- David Boudeweel-Lefebvre
Week 3 recap: Legault battle-tested on the campaign trail
Updated: Sep 25, 2022
The third week of the Québec election campaign was full of pitfalls for Premier Legault, providing many openings to his main rivals. Here’s a look back at a week that might move the needle.
The CAQ still fighting for control over immigration and economic narratives
The troops behind the Coalition avenir Québec (CAQ) campaign started off the week trying to get back on target on the contentious issue of immigration. At a major mid-campaign rally in Drummondville, CAQ leader and outgoing premier François Legault said that uncontrolled non-French immigration is a threat to national cohesion in Québec. This statement earned him a volley of criticism from some political heavyweights, including at the federal level, where Prime Minister Justin Trudeau's Québec lieutenant, Pablo Rodriguez, responded with strong words.
The CAQ then released its fiscal policy proposals, calling for a return to a balanced budget in five years, after the next term in office. This disappointed many financial analysts who were more optimistic, especially considering the pre-election report tabled by Finance Minister Éric Girard a few weeks before the campaign began. However, given that Québec Liberals miscalculated their projections by $16 billion, Premier Legault still managed to retain the upper hand in the numbers war.
Poll results reveal possible trouble for the CAQ
The first true wake-up call, though, came in the middle of the week with the release of a new Léger poll, which showed a small but present erosion of support for the CAQ, from 42% to 38% of voting intentions. This is a significant loss, marking the first downturn for the governing party in public opinion in months. The drop in support was especially marked in Montréal and Laval, which has become a key battleground, as well as among young people.
With just over two weeks to go before the election, local polling numbers have also started to emerge, revealing that some CAQ candidates will face tougher battles than expected. The incumbent MNA candidate in Saint-François (Eastern Townships) is in danger of being defeated by left-leaning Québec solidaire (QS), while star candidate Caroline Saint-Hilaire could be swept away by the same opposing party in Sherbrooke.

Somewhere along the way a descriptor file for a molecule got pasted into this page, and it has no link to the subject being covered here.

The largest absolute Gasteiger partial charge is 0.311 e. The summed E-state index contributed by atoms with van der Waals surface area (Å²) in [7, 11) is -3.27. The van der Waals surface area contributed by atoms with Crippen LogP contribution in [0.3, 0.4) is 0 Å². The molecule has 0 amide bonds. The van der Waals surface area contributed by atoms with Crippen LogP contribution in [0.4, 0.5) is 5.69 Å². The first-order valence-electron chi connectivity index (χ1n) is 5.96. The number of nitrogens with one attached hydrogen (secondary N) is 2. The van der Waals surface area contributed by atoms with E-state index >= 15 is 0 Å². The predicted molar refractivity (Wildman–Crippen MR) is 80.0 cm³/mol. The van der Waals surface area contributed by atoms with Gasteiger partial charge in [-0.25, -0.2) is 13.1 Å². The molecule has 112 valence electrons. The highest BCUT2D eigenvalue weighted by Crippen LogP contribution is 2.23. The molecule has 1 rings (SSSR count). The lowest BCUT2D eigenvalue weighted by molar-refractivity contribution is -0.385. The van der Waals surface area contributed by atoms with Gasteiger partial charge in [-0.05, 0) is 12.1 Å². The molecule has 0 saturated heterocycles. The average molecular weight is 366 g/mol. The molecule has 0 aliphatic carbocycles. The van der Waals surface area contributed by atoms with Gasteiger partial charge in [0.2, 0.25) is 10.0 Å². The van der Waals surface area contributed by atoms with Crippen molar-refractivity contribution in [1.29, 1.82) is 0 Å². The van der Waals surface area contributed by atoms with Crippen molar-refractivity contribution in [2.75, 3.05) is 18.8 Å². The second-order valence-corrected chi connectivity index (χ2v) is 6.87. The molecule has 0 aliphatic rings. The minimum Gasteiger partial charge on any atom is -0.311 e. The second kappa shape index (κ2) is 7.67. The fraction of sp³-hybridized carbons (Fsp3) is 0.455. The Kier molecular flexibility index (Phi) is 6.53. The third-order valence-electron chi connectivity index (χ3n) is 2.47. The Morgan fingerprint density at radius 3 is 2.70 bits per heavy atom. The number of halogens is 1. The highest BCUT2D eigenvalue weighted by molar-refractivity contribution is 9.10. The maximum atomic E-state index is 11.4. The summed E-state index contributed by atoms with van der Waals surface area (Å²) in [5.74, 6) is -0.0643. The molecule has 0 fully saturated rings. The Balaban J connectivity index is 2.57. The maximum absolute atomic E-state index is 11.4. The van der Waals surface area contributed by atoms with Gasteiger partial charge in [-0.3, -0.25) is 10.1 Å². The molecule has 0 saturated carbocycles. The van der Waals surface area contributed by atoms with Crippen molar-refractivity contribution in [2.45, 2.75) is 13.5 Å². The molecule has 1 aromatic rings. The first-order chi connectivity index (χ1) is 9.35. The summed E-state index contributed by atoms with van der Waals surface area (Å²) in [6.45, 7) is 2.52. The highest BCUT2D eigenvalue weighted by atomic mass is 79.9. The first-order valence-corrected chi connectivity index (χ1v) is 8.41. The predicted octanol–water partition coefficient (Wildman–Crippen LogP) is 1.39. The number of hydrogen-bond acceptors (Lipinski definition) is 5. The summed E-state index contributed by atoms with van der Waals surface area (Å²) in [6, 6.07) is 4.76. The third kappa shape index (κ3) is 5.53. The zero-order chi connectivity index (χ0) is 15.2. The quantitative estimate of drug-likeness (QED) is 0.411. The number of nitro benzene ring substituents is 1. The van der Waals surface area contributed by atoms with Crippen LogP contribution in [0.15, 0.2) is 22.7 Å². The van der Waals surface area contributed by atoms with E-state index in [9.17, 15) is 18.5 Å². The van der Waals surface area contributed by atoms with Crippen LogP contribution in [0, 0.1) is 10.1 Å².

Legault ends week with lacklustre debate performance
To finish the week strong, Legault needed to deliver an effective performance in the first televised leaders' debate on Thursday, Sept. 15. While he avoided being knocked out by concentrated attacks from his opponents, he nevertheless mostly came across bland and overdefensive, appearing tense in the face of younger and more vigorous opponents. Apart from a heartfelt defence of his government’s handling of the pandemic, which put an otherwise solid Éric Duhaime on the ropes, Legault seemed to lack energy and the type of straight talk that Quebecers love and typically get from him. (For more commentary on the debate, check out our recap.)
This week was by no means a disaster for the CAQ, and one week alone does not make or break a campaign. Legault is still comfortably ahead in the polls for now, and no single other party leader is emerging as an alternative. And while Legault's debate performance was disappointing, it was not catastrophic. However, overall, there was enough to light a few warning signs on the CAQ’s dashboard this past week on the campaign trail.